A widespread cybercriminal campaign has seized control of over 25,000 Unix servers worldwide, reported ESET. Dubbed as “Operation Windigo”, this malicious campaign has been going on for years
and uses a nexus of sophisticated malware components that are designed to hijack servers, infect the computers that visit them, and steal information.
ESET security researcher Marc-Étienne Léveillé says:
“Windigo has been gathering strength, largely unnoticed by the security community, for over two and a half years, and currently has 10,000 servers under its control. Over 35
million spam messages are being sent every day to innocent users’ accounts, clogging up inboxes and putting computer systems at risk. Worse still, each day over half a
million computers are put at risk of infection, as they visit websites that have been poisoned by web server malware planted by Operation Windigo redirecting to malicious exploit
kits and advertisements.”
Of course, it’s money
The purpose of Operation Windigo is to earn money through:
- Infecting web users’ computers through drive-by downloads
- Redirecting web traffic to advertisement networks
Apart from sending spam emails, websites running on infected servers attempt to infect visiting Windows computers with malware via an exploit kit, Mac users are served adverts for dating sites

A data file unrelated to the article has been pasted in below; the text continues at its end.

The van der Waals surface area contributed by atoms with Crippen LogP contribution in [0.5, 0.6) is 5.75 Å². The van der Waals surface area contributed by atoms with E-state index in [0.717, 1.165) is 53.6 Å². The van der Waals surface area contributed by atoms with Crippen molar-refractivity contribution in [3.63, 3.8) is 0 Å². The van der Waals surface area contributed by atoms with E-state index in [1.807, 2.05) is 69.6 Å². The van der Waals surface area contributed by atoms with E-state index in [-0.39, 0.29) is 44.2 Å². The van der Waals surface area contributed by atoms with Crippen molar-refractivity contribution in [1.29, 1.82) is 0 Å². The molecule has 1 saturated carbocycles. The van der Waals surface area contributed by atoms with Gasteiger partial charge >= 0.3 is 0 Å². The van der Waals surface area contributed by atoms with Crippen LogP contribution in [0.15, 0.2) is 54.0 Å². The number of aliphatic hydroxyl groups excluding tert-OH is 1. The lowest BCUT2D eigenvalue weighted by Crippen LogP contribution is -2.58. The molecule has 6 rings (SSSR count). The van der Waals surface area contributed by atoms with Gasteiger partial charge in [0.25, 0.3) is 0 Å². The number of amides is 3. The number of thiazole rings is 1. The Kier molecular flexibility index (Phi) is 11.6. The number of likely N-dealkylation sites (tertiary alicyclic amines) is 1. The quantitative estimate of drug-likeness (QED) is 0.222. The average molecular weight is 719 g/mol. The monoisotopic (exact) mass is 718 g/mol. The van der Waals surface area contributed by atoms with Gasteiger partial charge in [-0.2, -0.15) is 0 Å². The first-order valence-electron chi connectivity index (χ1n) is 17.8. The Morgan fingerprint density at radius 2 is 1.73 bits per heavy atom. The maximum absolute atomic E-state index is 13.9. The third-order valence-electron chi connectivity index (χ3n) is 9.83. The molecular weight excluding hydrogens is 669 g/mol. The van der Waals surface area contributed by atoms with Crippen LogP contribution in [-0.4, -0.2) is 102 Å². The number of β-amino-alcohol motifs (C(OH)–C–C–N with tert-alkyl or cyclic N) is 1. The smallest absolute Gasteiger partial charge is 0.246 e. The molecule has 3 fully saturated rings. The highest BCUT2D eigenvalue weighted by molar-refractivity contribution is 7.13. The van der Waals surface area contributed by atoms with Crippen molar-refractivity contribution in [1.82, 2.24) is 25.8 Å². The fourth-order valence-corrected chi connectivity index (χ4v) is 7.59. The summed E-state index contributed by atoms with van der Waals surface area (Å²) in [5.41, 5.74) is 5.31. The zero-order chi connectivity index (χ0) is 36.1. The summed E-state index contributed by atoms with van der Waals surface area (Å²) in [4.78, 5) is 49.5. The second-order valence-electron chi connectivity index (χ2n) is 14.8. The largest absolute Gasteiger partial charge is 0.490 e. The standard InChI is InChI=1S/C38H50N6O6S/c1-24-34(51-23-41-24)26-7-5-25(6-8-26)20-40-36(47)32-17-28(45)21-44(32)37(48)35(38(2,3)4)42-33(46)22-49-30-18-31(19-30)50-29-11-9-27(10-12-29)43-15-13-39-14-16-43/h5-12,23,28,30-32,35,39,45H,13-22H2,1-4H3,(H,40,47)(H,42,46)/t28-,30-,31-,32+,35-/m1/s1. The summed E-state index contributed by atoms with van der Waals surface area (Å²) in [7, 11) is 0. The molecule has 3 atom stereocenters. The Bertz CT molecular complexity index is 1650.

and iPhone owners are redirected to pornographic online content.
Does it mean it does not infect desktop Linux? I cannot say and report mentions nothing about it.
ESET published a detailed report with the team’s investigations and malware analysis along with guidance to find if a system is infected and instructions to recover it. As per the report,
Windigo Operation consists of the following malware:
- Linux/Ebury: runs mostly on Linux servers. It provides a root backdoor shell and has the ability to steal SSH credentials.
- Linux/Cdorked: runs mostly on Linux web servers. It provides a backdoor shell and distributes Windows malware to end users via drive-by downloads.
Linux/Onimiki: runs on Linux DNS servers. It resolves domain names with a particular pattern to any IP address, without the need to change any server-side
- Perl/Calfbot: runs on most Perl supported platforms. It is a lightweight spam bot written in Perl.
Win32/Boaxxe.G: a click fraud malware, and Win32/Glubteta.M, a generic proxy, run on Windows computers. These are the two threats distributed via drive-by
Check if your server is a victim
If you are a sys admin, it could be worth checking if your server is a Windingo victim. ETS provides the following command to check if a system is infected with any of the Windigo malware:
$ ssh -G 2>&1 | grep -e illegal -e unknown > /dev/null && echo “System clean” || echo “System infected”
In case your system is infected, you are advised to wipe affected computers and reinstall the operating system and software. Hard luck but it is to ensure safety.